I said earlier that Troilus and Cressida might well be Shakespeare’s most modern play.  Not only for its gender politics, but for the scathing catalogue it offers of a world of self-destructive misogyny, xenophobia, and feckless bluster, one that celebrates arrogance and  ignorance and brutality in a cruel, empty campaign of fraudulent self-gratification.  Sure, these have all been features of contemporary society for generations now – Shakespeare clearly saw some of it in the turn of the 17th century – but in the wake of the Trump Presidential campaign, now it seems downright prophetic.

Troilus and Cressida promises much – the great romance of Romeo & Juliet, the heroic battle of Henry V, the interrogation of human interiority of As You Like It, even the tragedy of Hamlet – and yet it thwarts these at every opportunity.  It shows the emptiness of its ‘tragic’ heroes, reveals characters driven by blind obsessions and pride, reveals war to be an ugly, deceitful, squalid business, and exposes it’s ‘lovers’ as inconstant frauds.  It is a play that dares you to hate it (again: that prologue), and yet in its constant frustration of expectation it becomes a fascinating, if disturbing, portrait of humanity’s natural inclination toward self-deception and fear.

troilus-and-pandarus2

IMAGE: Pandarus, Troilus and Cressida (BBC, 1981)

This play ends with a madman ranting about how diseased he and his world have become.  Trump, the world-view he espouses, and the slurry of bloodthirsty bipartisan hate speech that he has gathered around himself, seem equally as contemptible.

Just not as honest.

donald-trump

IMAGE: Donald Trump

***

* The term ‘Problem Play’ was coined by F.S. Boas in 1896, and is used in reference to Shakespeare’s Troilus and Cressida, Measure for Measure, and All’s Well That Ends Well – all plays that are too dark and filled with disturbing subject matter to be easily classified as comedies, and yet too playful in tone to be outright tragedies.  Of course, the term ‘Problem Play’ is itself plenty problematic.  Other titles are frequently added or subtracted from that list, including Merchant of Venice and The Winter’s Tale, and the term itself remains contentious, with many critics not recognising its validity at all.

***

 Texts mentioned:

Book: Troilus and Cressida by William Shakespeare (ed. by Kenneth Muir, Oxford World’s Classics, 1982)

Production: The Complete Dramatic Works of William Shakespeare: Troilus & Cressida (directed by Jonathan Miller, BBC television movie, 1981)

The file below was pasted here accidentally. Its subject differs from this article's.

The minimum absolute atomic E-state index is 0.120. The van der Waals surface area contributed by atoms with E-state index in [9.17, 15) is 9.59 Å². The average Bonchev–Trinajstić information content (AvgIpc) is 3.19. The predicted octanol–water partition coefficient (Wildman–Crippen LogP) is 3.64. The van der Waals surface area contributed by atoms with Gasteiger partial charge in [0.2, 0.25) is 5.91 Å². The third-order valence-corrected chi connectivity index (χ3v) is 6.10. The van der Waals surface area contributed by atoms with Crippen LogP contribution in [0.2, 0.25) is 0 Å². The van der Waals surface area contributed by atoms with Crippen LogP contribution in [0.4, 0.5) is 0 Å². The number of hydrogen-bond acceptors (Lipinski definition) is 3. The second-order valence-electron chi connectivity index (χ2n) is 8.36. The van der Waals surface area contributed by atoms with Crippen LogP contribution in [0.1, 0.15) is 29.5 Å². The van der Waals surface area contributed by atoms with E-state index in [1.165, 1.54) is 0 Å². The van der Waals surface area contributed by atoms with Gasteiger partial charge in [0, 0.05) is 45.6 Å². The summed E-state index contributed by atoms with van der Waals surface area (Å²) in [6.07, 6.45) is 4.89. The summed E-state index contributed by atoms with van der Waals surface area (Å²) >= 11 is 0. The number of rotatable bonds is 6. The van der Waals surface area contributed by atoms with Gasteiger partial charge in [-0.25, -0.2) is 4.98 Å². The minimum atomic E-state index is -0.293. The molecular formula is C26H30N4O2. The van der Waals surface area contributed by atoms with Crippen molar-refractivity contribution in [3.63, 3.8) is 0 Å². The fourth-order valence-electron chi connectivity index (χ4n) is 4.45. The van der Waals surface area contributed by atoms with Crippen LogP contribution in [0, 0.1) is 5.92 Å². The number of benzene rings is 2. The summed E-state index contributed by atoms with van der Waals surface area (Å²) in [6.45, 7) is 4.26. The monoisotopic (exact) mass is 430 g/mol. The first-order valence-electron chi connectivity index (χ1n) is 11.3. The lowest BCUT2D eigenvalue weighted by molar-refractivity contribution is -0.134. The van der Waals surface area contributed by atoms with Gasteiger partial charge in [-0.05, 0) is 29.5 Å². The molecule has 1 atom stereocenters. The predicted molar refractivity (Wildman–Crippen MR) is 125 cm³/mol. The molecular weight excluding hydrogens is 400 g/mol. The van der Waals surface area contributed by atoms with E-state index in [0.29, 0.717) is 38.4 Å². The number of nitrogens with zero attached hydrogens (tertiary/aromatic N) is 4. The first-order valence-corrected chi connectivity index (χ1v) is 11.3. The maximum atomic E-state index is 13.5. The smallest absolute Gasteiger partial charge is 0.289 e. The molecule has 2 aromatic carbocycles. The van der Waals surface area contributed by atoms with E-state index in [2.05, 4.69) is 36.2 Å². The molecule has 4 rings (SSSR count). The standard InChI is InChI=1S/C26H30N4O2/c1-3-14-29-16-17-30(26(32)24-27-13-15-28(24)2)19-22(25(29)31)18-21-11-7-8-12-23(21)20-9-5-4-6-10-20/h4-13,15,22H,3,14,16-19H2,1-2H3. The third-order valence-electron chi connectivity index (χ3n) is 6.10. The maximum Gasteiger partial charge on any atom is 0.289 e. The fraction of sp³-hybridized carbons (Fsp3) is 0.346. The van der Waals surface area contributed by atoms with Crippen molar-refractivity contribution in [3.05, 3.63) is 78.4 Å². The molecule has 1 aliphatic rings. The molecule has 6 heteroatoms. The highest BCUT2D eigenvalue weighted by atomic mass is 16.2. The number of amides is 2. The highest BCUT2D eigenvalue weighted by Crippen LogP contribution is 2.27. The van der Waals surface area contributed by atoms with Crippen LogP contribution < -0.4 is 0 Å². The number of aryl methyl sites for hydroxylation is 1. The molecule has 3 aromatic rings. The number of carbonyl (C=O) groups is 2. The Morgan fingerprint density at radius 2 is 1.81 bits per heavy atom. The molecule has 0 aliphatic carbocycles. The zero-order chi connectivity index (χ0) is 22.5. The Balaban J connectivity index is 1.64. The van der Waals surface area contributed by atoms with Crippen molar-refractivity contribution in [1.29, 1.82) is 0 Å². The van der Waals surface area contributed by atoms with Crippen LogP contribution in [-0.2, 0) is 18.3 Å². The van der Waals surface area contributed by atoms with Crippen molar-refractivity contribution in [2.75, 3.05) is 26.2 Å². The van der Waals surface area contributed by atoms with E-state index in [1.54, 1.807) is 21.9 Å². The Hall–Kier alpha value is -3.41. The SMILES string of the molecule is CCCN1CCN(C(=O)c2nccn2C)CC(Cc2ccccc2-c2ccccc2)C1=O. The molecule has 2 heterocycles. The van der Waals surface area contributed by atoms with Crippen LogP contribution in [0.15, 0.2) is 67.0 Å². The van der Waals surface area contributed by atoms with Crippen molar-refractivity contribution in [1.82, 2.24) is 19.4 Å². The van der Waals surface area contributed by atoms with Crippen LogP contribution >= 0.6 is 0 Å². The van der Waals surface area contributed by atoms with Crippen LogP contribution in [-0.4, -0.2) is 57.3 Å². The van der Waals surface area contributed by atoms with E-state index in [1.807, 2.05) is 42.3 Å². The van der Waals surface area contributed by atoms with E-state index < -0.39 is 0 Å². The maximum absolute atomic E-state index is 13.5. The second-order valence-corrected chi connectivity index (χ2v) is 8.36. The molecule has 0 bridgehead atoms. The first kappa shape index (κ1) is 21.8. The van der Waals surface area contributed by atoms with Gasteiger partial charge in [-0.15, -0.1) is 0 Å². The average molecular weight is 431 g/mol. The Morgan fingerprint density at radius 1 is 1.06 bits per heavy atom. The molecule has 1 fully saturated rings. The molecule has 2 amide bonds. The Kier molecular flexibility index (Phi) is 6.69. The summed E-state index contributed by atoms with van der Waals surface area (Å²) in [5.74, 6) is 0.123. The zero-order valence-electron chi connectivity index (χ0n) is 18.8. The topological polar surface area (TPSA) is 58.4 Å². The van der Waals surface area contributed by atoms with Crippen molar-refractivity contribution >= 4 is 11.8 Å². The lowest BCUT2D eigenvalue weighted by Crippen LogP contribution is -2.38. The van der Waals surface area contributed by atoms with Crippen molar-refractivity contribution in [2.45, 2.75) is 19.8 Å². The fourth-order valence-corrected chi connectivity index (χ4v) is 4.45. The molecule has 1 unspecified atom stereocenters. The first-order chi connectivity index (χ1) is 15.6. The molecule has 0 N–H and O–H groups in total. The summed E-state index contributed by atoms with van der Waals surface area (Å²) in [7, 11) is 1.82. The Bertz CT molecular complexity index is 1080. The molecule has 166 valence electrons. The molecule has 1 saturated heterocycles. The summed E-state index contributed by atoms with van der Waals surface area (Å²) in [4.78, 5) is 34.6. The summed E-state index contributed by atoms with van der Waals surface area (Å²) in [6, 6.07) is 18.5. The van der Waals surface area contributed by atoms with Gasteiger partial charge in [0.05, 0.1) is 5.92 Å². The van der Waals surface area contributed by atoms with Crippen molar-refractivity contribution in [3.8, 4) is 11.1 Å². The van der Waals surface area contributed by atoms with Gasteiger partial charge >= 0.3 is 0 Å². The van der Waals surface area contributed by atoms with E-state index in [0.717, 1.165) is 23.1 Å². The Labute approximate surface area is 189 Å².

Shakespeare: The Invention of the Human by Harold Bloom (Berkley Publishing Group, 1998)

‘Troilus and Cressida’ by Jack A. Vaughn, from Shakespeare’s Comedies (Frederick Ungar Publishing, 1980)

THE YEAR OF ‘SPEARE 03: ‘Despair and Die’; Richard III and Anarchy in the UK

Posted in criticism, literature, Uncategorized with tags , , , , , , , , on April 23, 2016 by drayfish

richard iii richard

IMAGE: Richard III (United Artists, 1995)

I had no idea Shakespeare was a such a punk.

I mean, I’ve read Richard III before.  I remembered how unnervingly charming the central character was, even in spite of (or perhaps because of) his physical and psychological deformity.  I recalled how drenched in blood the narrative becomes, starting with the overthrowing of Henry VI (whose death occurs before the play even starts) and descending from there into a whirlpool of slaughter, with Richard happily carving up his family, colleagues, conspirators – and even country when it descends into a full blown civil war.  But reading it again, and then watching Ian McKellan’s feisty film production, Richard III (1995), it all became so obvious:

This is the ultimate punk rock story. 

Sure, Shakespeare missed the heyday of the punk period – his play was first performed four centuries before The Ramones were transformed into Hot Topic’s best selling t-shirt.*  And sure, the only time that ‘music’ is mentioned it’s when Richard is gloating about how sweet the sound of two young boys being murdered will be (although those could conceivably be Misfits lyrics).  But the whole play’s sensibility is so anarchic and anti-establishment that it’s hard not to picture Shakespeare in a Mohawk and sleeveless denim, shouting the plot in the face of the police officer he just tried to glass.